Wind blowing over the ocean’s surface creates waves. As anyone who has witnessed a storm over the ocean can attest, waves generate tremendous power. The challenge of wave energy is how to harness that power and convert it to usable electricity.Wave energy is only possible in those areas of the world where the wind is consistent enough to produce steady waves. Prime sites for wave energy include the northwestern coast of the United States, northern Canada, western Scotland, southern Africa, and Australia. Wave energy technologies use the surface motion of waves or underwater pressure fluctuations to generate electricity. Nearly all are designed for use at or near the surface, and may be installed near shore, offshore, or far offshore, depending on the type of technology. The various types of wave energy devices use different methods for trapping waves and using their energy to drive turbines, electromechanical, or hydraulic energy converters. Developers of wave energy technology must keep in mind potential hazards to the environment, including impact on the surrounding marine environment, harmful leaks or spills, noise pollution, and conflict with shipping lanes or recreational boaters. About the Author:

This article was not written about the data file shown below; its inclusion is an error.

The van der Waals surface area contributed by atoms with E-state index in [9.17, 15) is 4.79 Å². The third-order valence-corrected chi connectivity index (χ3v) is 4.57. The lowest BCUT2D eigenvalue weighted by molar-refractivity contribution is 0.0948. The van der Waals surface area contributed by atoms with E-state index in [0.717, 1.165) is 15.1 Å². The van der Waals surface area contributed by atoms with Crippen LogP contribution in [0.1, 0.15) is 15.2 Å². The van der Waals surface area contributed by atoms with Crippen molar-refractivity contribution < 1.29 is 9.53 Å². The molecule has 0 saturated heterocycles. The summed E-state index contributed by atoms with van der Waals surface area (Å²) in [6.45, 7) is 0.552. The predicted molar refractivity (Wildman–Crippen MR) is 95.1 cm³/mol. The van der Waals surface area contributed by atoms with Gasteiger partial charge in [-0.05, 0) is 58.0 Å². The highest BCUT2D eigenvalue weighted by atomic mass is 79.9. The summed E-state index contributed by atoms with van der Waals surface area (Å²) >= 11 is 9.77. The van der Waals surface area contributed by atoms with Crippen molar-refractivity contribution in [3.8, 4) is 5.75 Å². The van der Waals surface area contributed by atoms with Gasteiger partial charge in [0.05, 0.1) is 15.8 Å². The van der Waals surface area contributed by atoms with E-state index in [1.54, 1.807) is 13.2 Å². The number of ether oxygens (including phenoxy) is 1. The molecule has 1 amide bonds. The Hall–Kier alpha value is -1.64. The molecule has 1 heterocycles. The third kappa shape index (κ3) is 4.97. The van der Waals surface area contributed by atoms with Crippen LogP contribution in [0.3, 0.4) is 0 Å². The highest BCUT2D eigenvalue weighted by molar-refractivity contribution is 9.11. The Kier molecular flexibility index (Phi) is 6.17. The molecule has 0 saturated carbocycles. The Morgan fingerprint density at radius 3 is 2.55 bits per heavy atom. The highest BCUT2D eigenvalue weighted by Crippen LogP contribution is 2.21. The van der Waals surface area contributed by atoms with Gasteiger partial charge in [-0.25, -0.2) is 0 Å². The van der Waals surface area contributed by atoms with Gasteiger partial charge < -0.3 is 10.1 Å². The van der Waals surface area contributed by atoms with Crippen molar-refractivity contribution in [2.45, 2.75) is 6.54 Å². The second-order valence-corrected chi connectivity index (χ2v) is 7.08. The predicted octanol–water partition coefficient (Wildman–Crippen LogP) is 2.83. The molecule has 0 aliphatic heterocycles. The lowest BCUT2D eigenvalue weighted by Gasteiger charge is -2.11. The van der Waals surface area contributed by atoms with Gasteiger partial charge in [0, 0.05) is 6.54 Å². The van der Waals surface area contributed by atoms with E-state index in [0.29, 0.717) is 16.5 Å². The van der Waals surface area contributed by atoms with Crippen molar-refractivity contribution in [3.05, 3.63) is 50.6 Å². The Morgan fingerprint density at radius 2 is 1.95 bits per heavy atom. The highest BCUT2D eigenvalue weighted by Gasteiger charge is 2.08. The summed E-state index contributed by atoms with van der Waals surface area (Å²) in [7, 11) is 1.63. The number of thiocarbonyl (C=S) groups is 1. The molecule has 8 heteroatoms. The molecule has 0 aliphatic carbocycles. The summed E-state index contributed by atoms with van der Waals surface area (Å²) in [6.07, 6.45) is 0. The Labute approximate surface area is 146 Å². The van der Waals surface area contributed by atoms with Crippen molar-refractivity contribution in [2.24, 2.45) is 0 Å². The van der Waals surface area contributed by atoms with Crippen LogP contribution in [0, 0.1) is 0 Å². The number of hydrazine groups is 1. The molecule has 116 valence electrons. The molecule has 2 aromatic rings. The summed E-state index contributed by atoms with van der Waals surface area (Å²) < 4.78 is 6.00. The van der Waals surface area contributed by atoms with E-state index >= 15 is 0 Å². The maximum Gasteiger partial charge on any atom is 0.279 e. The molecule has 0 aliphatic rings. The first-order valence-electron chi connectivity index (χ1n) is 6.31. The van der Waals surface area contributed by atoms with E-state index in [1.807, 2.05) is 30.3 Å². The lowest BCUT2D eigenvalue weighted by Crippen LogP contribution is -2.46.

David Leb founded Eco Wave Power (www.ecowavepower.com), whose unique products, the Wave Clapper and the Power Wing, offer cutting-edge innovations in wave energy. David Leb also owns Rancho Estero, a surf camp in Panama.